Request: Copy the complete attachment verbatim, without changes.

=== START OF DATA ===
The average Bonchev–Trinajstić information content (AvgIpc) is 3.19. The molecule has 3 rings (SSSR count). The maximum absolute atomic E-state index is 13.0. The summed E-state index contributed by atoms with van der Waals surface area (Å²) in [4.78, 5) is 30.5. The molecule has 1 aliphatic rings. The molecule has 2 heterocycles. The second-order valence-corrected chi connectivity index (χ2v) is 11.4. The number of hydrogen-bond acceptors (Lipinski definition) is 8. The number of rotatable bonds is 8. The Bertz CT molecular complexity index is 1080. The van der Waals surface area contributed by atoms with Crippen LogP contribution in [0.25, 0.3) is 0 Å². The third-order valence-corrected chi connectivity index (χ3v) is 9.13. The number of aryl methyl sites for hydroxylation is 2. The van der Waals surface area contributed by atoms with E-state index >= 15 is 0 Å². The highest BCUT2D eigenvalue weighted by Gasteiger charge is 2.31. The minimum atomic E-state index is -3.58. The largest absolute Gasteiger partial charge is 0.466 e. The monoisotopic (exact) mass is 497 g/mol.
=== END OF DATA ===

The average Bonchev–Trinajstić information content (AvgIpc) is 3.19. The molecule has 3 rings (SSSR count). The maximum absolute atomic E-state index is 13.0. The summed E-state index contributed by atoms with van der Waals surface area (Å²) in [4.78, 5) is 30.5. The molecule has 1 aliphatic rings. The molecule has 2 heterocycles. The second-order valence-corrected chi connectivity index (χ2v) is 11.4. The number of hydrogen-bond acceptors (Lipinski definition) is 8. The number of rotatable bonds is 8. The Bertz CT molecular complexity index is 1080. The van der Waals surface area contributed by atoms with Crippen LogP contribution in [0.25, 0.3) is 0 Å². The third-order valence-corrected chi connectivity index (χ3v) is 9.13. The number of aryl methyl sites for hydroxylation is 2. The van der Waals surface area contributed by atoms with E-state index >= 15 is 0 Å². The highest BCUT2D eigenvalue weighted by Gasteiger charge is 2.31. The minimum atomic E-state index is -3.58. The largest absolute Gasteiger partial charge is 0.466 e. The monoisotopic (exact) mass is 497 g/mol.